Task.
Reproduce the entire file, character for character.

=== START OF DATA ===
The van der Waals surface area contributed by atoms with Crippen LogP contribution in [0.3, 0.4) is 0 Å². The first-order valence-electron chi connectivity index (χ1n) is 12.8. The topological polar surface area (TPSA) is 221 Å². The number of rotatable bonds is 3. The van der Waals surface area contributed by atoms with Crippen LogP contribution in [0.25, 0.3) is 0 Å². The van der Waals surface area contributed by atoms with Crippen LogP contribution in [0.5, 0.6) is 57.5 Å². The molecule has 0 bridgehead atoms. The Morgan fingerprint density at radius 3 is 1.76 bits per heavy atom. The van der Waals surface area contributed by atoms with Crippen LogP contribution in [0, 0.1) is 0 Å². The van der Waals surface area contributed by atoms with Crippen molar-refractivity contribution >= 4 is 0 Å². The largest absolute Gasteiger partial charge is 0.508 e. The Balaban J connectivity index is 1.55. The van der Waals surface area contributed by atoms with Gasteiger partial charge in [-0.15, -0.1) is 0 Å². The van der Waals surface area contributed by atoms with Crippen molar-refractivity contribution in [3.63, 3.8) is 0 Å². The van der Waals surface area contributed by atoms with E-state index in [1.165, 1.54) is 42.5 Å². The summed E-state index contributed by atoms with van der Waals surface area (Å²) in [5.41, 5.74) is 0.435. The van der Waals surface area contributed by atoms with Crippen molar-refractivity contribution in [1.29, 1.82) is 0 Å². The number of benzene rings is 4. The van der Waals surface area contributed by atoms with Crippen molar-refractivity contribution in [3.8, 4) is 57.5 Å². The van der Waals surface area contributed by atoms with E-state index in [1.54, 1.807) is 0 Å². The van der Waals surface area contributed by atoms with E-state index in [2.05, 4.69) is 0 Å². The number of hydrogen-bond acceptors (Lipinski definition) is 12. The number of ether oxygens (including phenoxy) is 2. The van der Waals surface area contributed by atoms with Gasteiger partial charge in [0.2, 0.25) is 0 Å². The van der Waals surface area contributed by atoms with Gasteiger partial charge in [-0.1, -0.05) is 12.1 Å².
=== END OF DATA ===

The van der Waals surface area contributed by atoms with Crippen LogP contribution in [0.3, 0.4) is 0 Å². The first-order valence-electron chi connectivity index (χ1n) is 12.8. The topological polar surface area (TPSA) is 221 Å². The number of rotatable bonds is 3. The van der Waals surface area contributed by atoms with Crippen LogP contribution in [0.25, 0.3) is 0 Å². The van der Waals surface area contributed by atoms with Crippen LogP contribution in [0.5, 0.6) is 57.5 Å². The molecule has 0 bridgehead atoms. The Morgan fingerprint density at radius 3 is 1.76 bits per heavy atom. The van der Waals surface area contributed by atoms with Crippen LogP contribution in [0, 0.1) is 0 Å². The van der Waals surface area contributed by atoms with Crippen molar-refractivity contribution >= 4 is 0 Å². The largest absolute Gasteiger partial charge is 0.508 e. The Balaban J connectivity index is 1.55. The van der Waals surface area contributed by atoms with Gasteiger partial charge in [-0.15, -0.1) is 0 Å². The van der Waals surface area contributed by atoms with Crippen molar-refractivity contribution in [3.63, 3.8) is 0 Å². The van der Waals surface area contributed by atoms with E-state index in [1.165, 1.54) is 42.5 Å². The summed E-state index contributed by atoms with van der Waals surface area (Å²) in [5.41, 5.74) is 0.435. The van der Waals surface area contributed by atoms with Crippen molar-refractivity contribution in [1.29, 1.82) is 0 Å². The number of benzene rings is 4. The van der Waals surface area contributed by atoms with Crippen molar-refractivity contribution in [3.8, 4) is 57.5 Å². The van der Waals surface area contributed by atoms with E-state index in [1.54, 1.807) is 0 Å². The van der Waals surface area contributed by atoms with E-state index in [2.05, 4.69) is 0 Å². The number of hydrogen-bond acceptors (Lipinski definition) is 12. The number of ether oxygens (including phenoxy) is 2. The van der Waals surface area contributed by atoms with Gasteiger partial charge in [0.2, 0.25) is 0 Å². The van der Waals surface area contributed by atoms with Gasteiger partial charge in [-0.1, -0.05) is 12.1 Å².